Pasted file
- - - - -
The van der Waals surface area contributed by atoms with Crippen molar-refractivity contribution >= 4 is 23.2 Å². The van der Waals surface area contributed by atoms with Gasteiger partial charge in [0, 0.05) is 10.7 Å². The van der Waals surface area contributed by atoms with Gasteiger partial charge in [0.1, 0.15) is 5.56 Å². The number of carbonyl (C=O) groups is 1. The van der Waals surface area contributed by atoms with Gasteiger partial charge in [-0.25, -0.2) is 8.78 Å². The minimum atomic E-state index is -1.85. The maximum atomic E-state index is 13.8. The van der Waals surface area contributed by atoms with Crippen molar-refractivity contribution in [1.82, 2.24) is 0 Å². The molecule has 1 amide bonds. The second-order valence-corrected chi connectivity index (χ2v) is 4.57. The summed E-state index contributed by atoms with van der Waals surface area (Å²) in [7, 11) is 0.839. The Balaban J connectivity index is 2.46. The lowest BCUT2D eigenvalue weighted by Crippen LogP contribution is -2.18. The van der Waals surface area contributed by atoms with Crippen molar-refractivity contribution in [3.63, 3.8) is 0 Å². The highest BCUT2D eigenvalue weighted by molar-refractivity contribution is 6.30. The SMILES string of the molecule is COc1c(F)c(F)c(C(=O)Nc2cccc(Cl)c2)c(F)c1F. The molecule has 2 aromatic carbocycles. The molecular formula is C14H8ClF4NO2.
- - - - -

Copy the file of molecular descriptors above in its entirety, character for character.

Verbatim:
The van der Waals surface area contributed by atoms with Crippen molar-refractivity contribution >= 4 is 23.2 Å². The van der Waals surface area contributed by atoms with Gasteiger partial charge in [0, 0.05) is 10.7 Å². The van der Waals surface area contributed by atoms with Gasteiger partial charge in [0.1, 0.15) is 5.56 Å². The number of carbonyl (C=O) groups is 1. The van der Waals surface area contributed by atoms with Gasteiger partial charge in [-0.25, -0.2) is 8.78 Å². The minimum atomic E-state index is -1.85. The maximum atomic E-state index is 13.8. The van der Waals surface area contributed by atoms with Crippen molar-refractivity contribution in [1.82, 2.24) is 0 Å². The molecule has 1 amide bonds. The second-order valence-corrected chi connectivity index (χ2v) is 4.57. The summed E-state index contributed by atoms with van der Waals surface area (Å²) in [7, 11) is 0.839. The Balaban J connectivity index is 2.46. The lowest BCUT2D eigenvalue weighted by Crippen LogP contribution is -2.18. The van der Waals surface area contributed by atoms with Crippen molar-refractivity contribution in [3.63, 3.8) is 0 Å². The highest BCUT2D eigenvalue weighted by molar-refractivity contribution is 6.30. The SMILES string of the molecule is COc1c(F)c(F)c(C(=O)Nc2cccc(Cl)c2)c(F)c1F. The molecule has 2 aromatic carbocycles. The molecular formula is C14H8ClF4NO2.